Rice is a starchy cereal grain that is a staple food in Asia, including Singapore, where it is consumed with most meals. It is a complex carbohydrate and contains a variety of nutrients such as protein, fibre, vitamins and minerals.

There are many different types of rice available, from unpolished brown rice, which is the closest to its natural form, to polished white rice. There are also variations in the size of the rice grain, such as long- grain, medium-grain and short-grain.

Brown rice is the rice kernel with the husk removed. White rice is the rice kernel in which the husk, bran and endogerm have been removed. The most popular type of rice is white rice and the healthiest is brown rice. Brown rice, a whole grain, is increasingly gaining popularity due to its greater health benefits.

“Rice is naturally gluten-free, low in sodium and almost fat-free. The process of polishing the rice grain to increase its shelf-life strips it of many of its essential nutrients,” says Ms Peggy Tan, Dietitian, Tiong Bahru Community Health Centre.

Other varieties of rice, less popular than white rice and brown rice, include the following:

  • Red rice
  • Black rice
  • Purple rice (also known as forbidden rice)
  • Wild rice

“The type and amount of colour pigments (anthocyanins) in the rice bran determines the colour of the rice,” says Ms Peggy Tan.

Brown rice vs white rice Nutrition facts

White rice and brown rice conta​in similar amounts of calories, carbohydrates and protein. The differences between the two lie in their fibre content and the amounts of vitamins and minerals. Brown rice has three times the amount of fibre and twice the amount of iron than white rice. It also has greater amounts of B vitamins, (B1, B3, B6) and vitamin E, and minerals such as calcium, manganese, magnesium, selenium and phosphorous.

“B vitamins are lost when brown rice is polished to yield white rice. People living on white rice and little else are at risk of developing the disease beriberi, which is caused by a deficiency of thiamin,” says Ms Peggy Tan.

Brown rice also has a lower glycemic index compared to white rice, which means brown rice gets converted into sugar more slowly and releases energy steadily into the bloodstream, keeping you full longer.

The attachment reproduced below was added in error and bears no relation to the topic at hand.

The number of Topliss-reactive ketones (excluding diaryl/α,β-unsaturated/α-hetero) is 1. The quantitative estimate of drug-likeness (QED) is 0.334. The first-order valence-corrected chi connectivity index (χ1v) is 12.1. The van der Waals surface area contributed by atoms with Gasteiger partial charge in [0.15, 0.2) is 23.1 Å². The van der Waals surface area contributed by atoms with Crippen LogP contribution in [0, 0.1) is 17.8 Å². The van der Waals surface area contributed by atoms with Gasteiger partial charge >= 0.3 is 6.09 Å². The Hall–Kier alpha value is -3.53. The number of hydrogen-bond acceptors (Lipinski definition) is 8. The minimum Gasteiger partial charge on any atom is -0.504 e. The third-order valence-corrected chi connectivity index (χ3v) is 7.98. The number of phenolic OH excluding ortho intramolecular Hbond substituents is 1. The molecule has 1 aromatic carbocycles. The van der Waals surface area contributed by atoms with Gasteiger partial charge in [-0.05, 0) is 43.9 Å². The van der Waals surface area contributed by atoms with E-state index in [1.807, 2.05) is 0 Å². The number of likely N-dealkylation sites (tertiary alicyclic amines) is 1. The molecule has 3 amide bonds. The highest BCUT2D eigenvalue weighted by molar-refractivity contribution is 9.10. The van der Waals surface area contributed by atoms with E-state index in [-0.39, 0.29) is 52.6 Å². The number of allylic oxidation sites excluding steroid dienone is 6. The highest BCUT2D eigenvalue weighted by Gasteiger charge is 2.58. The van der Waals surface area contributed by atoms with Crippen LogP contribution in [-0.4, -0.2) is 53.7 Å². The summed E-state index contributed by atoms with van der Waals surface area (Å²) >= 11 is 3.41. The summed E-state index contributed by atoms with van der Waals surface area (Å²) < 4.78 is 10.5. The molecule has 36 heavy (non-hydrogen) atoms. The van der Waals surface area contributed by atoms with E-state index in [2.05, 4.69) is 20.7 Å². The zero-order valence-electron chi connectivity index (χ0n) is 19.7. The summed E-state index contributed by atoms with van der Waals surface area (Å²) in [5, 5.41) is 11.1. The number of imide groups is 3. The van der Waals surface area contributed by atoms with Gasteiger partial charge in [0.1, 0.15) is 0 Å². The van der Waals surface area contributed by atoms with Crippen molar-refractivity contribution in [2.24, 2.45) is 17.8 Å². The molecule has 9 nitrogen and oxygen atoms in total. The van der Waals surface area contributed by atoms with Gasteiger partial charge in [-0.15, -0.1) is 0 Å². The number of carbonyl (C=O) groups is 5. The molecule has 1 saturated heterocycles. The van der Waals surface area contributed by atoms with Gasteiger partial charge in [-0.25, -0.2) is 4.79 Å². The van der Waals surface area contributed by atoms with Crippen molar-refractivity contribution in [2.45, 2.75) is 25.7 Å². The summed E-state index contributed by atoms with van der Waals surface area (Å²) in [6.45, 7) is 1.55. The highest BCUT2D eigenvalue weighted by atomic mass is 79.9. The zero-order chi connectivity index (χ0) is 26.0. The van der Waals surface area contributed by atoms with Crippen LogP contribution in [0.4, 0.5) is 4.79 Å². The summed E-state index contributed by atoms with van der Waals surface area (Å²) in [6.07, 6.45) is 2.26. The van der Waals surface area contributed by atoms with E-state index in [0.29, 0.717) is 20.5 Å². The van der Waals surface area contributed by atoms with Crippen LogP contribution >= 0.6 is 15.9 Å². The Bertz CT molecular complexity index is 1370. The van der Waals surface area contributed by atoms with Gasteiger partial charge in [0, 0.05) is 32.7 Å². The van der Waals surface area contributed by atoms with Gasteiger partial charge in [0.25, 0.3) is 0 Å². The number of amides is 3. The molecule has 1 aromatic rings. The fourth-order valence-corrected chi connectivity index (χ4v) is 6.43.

Benefits of brown rice:

  • Associated with a reduced risk of type 2 diabetes​
  • Heart-friendly and helps reduce LDL cholesterol (usually termed "bad" cholesterol)
  • Facilitates healthy bowel movements
  • Improves metabolism and promotes weight loss
  • Brown rice has a nutty flavour and chewy texture, and takes longer to cook than white rice.

What's in long-grain, medium-grain and short-grain rice?​​

The different varieties of rice can be grouped into three broad categories depending on the length of the grain compared to the width: long-grain, medium-grain and short-grain.

Long-grain rice: This grain has the lowest glycemic index. It is about 3/8 inch (7 mm) in length and has a fluffy texture after cooking. It is commonly used in Asian rice dishes such as biryani.

“If you have to eat white rice, go for the long grain version,” says Ms Peggy Tan.

Medium-grain rice: This grain is wider and shorter than long-grain rice, and has a moist and sticky texture after cooking. It is not as commonly used in Asia as it is in the US.Medium-grain rice is ideal for risotto, puddings and other types of desserts.

Short-grain rice: This grain has a round appearance and has a starch component called amylopectin, which gives it a sticky texture when cooked. Short-grain rice absorbs less water than long-grain rice and is often associated with Japanese and Korean cuisines.

Read on to learn about how potatoes compare with rice.

Article contributed by the Tiong Bahru Community Health Centre.

Tiong Bahru Community Health Centre (CHC) strives to bring about convenient health services to the community. It is helmed by a team of experienced nurses and allied healthcare professionals to support and complement GPs in their management of patients with chronic conditions.

Main services include Digital Diabetic Retinopathy Photography, Diabetic Foot Screening, Nurse Counselling and Education, as well as Dietetic Services.


Ref: Q15